Steven Tulman (pictured) is well placed to assess the lay of the land in the Greater Toronto Area housing market.
As Clover Mortgage president, the Mississauga-based agent oversees a team with a presence throughout the GTA and Ontario in its currently red-hot residential and commercial spheres. He told Mortgage Broker News that the outlook for the area’s thriving market depends on a number of factors – not least the pace of pandemic recovery.
Attention has long focused on the rapidly dwindling supply of new homes in the area, with Altus Group data showing that remaining inventory in the GTA at the end of February stood at its lowest level since December 2017. Tulman said that sky-high demand, and its accompanying impact on house prices, had the potential to cause headaches for the mortgage industry in the future – although he also noted the past durability of the Canadian housing market.
“One of the main ways that [lack of supply and high prices] can present a problem is if, after the pandemic, the financial effects on individuals are negatively amplified to the point where people won’t be able to afford these houses, and the market slumps downward to correct itself,” he said. “How big of a correction? I don’t know.
“[However], when we were going into the pandemic, most economists predicted doom and gloom for the housing market – and that hasn’t happened. It slowed down for three to four months, and then skyrocketed back. The Canadian real estate market has been resilient.”
With the benchmark price for new single-family homes in the GTA hitting $1.373 million – a 25.1% annual increase – the current spate of bidding wars for properties that eventually sell significantly over their listed price shows little sign of slowing down. Tulman said that that presented its own unique challenges for brokers and their customers.
“I do warn our clients with a caveat: if they’re purchasing a home and paying above asking price, try to make an offer conditional on financing, because a lender will require an appraisal,” he said. “If an appraisal doesn’t come back at that new higher purchase price, then it can be a challenge for many to get the mortgage that they may need – especially if it’s a high ratio mortgage where they’re putting down less than 20%.”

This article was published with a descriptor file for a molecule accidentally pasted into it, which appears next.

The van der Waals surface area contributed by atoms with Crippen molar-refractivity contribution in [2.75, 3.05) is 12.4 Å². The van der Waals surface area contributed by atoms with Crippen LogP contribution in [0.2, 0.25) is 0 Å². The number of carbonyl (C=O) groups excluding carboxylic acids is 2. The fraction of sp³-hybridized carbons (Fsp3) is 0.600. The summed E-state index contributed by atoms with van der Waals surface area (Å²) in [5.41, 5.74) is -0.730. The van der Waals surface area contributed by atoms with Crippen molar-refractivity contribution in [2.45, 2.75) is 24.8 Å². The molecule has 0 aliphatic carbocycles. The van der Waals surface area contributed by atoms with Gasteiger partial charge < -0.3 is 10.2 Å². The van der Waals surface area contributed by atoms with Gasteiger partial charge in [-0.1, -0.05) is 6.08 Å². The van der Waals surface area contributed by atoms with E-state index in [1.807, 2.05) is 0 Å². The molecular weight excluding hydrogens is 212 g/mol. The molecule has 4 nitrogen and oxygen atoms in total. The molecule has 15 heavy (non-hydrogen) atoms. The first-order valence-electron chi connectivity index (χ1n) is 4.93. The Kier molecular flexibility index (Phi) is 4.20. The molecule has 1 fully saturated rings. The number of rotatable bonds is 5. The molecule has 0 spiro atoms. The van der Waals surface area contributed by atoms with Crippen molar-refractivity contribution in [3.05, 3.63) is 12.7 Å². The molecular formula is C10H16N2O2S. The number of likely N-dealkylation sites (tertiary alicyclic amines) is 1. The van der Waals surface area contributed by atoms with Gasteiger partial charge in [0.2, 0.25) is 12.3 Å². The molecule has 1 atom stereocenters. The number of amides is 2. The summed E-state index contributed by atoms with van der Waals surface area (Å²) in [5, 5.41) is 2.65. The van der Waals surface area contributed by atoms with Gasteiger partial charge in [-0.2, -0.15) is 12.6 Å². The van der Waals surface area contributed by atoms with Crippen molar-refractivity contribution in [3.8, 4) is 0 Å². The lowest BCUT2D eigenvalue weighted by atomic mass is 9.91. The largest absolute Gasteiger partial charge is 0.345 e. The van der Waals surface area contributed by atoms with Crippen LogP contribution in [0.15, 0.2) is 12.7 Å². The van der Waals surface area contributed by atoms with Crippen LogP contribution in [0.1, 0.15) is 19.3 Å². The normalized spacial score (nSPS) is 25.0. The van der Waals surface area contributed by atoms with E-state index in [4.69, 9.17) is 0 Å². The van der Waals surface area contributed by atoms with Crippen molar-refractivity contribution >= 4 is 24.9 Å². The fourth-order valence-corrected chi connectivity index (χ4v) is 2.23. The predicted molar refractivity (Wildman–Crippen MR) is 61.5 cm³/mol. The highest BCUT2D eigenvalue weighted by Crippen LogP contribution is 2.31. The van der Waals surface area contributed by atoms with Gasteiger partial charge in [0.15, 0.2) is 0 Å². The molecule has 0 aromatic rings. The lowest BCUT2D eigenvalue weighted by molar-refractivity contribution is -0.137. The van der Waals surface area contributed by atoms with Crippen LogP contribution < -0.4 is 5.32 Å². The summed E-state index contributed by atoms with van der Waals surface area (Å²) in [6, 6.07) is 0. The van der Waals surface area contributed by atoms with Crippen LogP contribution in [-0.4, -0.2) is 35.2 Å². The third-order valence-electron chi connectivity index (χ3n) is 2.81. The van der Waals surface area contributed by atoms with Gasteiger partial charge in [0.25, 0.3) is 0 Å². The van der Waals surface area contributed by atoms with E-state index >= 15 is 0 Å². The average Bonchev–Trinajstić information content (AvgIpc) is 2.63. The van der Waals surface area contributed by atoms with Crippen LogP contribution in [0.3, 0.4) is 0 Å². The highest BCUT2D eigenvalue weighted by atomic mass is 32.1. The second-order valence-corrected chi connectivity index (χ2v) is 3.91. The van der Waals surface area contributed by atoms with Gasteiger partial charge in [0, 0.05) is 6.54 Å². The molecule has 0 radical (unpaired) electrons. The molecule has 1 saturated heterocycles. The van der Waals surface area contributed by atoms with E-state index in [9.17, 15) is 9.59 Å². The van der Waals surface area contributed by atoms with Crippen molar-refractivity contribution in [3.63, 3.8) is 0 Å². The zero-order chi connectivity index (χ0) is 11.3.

A high ratio mortgage, Tulman said, means that clients are ultimately faced with less choice. “They’re more limited with the type of lenders they can go with. They’re limited to three major insurers that need to approve the loan – and they won’t if the appraisal doesn’t come back at the right value, unless the clients have enough extra funds to cover any shortfall that may arise due to a lower appraised value.”
Tulman also raised remotely conducted desktop appraisals as an obstacle that had emerged from the pandemic.
“You could have an appraiser from anywhere in Ontario sitting at their computer,” he said, “not seeing the house, the property, the neighbourhood – they’re not familiar with how properties are assessed in a specific neighbourhood, and they’re giving an estimated price. Often, that can come in significantly lower than if an appraiser from the area would go in, look at the home, and see the area.
“Using a proper local appraiser is important for homebuyers to be able to get the proper appraisal price, so that they can get the finance at a reasonable rate.”
Tulman said that Clover’s commercial mortgage division had seen an increase in demand outside of the GTA, with the likes of Hamilton, Kitchener and Barrie showing an uptick in interest since last March. That trend has notably been mirrored on the residential front, with the “urban exodus” out of Toronto gathering pace since the beginning of the pandemic. That movement, Tulman said, could continue even post-COVID.
“If the pandemic eases up or halts in the near future, do I see people moving back into the city? Not necessarily,” he said. “Major institutional organizations have upgraded their technology platforms to enable working from home, and a lot of companies have seen an increase in productivity.
“Whether the pandemic ceases or continues, I think we’re going to see a continuation of people moving away from major cities. And that’s probably going to happen across the globe – not just in Ontario and Canada.”